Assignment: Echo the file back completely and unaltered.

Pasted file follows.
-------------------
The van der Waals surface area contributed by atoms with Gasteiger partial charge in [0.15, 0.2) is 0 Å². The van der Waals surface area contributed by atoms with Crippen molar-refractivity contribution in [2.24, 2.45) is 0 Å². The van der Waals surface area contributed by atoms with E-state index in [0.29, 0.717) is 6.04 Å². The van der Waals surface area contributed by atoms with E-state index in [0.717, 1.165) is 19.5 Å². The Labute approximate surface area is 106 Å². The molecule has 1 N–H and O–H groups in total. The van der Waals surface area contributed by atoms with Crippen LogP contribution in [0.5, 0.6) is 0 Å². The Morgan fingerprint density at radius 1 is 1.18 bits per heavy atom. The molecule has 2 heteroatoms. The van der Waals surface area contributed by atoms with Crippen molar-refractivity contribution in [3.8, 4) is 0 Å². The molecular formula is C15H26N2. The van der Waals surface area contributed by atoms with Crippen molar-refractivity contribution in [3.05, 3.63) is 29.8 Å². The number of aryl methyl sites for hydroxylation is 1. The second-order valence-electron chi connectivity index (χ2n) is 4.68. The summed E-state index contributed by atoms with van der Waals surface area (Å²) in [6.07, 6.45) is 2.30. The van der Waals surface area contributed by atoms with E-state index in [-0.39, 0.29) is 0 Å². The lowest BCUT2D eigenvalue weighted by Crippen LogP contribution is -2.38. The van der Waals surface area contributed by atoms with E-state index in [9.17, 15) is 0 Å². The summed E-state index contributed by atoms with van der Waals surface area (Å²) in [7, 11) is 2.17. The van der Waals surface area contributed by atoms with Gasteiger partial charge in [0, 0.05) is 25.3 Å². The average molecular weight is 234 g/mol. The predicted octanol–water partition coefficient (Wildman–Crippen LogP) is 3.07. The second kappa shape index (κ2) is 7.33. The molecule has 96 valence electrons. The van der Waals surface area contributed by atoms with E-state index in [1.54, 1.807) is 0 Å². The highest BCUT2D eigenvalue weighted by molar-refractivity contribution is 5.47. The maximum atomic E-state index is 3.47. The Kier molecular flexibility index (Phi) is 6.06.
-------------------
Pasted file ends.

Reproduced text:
The van der Waals surface area contributed by atoms with Gasteiger partial charge in [0.15, 0.2) is 0 Å². The van der Waals surface area contributed by atoms with Crippen molar-refractivity contribution in [2.24, 2.45) is 0 Å². The van der Waals surface area contributed by atoms with E-state index in [0.29, 0.717) is 6.04 Å². The van der Waals surface area contributed by atoms with E-state index in [0.717, 1.165) is 19.5 Å². The Labute approximate surface area is 106 Å². The molecule has 1 N–H and O–H groups in total. The van der Waals surface area contributed by atoms with Crippen LogP contribution in [0.5, 0.6) is 0 Å². The Morgan fingerprint density at radius 1 is 1.18 bits per heavy atom. The molecule has 2 heteroatoms. The van der Waals surface area contributed by atoms with Crippen molar-refractivity contribution in [3.8, 4) is 0 Å². The molecular formula is C15H26N2. The van der Waals surface area contributed by atoms with Crippen molar-refractivity contribution in [3.05, 3.63) is 29.8 Å². The number of aryl methyl sites for hydroxylation is 1. The second-order valence-electron chi connectivity index (χ2n) is 4.68. The summed E-state index contributed by atoms with van der Waals surface area (Å²) in [6.07, 6.45) is 2.30. The van der Waals surface area contributed by atoms with E-state index in [-0.39, 0.29) is 0 Å². The lowest BCUT2D eigenvalue weighted by Crippen LogP contribution is -2.38. The van der Waals surface area contributed by atoms with E-state index in [9.17, 15) is 0 Å². The summed E-state index contributed by atoms with van der Waals surface area (Å²) in [7, 11) is 2.17. The van der Waals surface area contributed by atoms with Gasteiger partial charge in [0, 0.05) is 25.3 Å². The average molecular weight is 234 g/mol. The predicted octanol–water partition coefficient (Wildman–Crippen LogP) is 3.07. The second kappa shape index (κ2) is 7.33. The molecule has 96 valence electrons. The van der Waals surface area contributed by atoms with E-state index in [1.54, 1.807) is 0 Å². The highest BCUT2D eigenvalue weighted by molar-refractivity contribution is 5.47. The maximum atomic E-state index is 3.47. The Kier molecular flexibility index (Phi) is 6.06.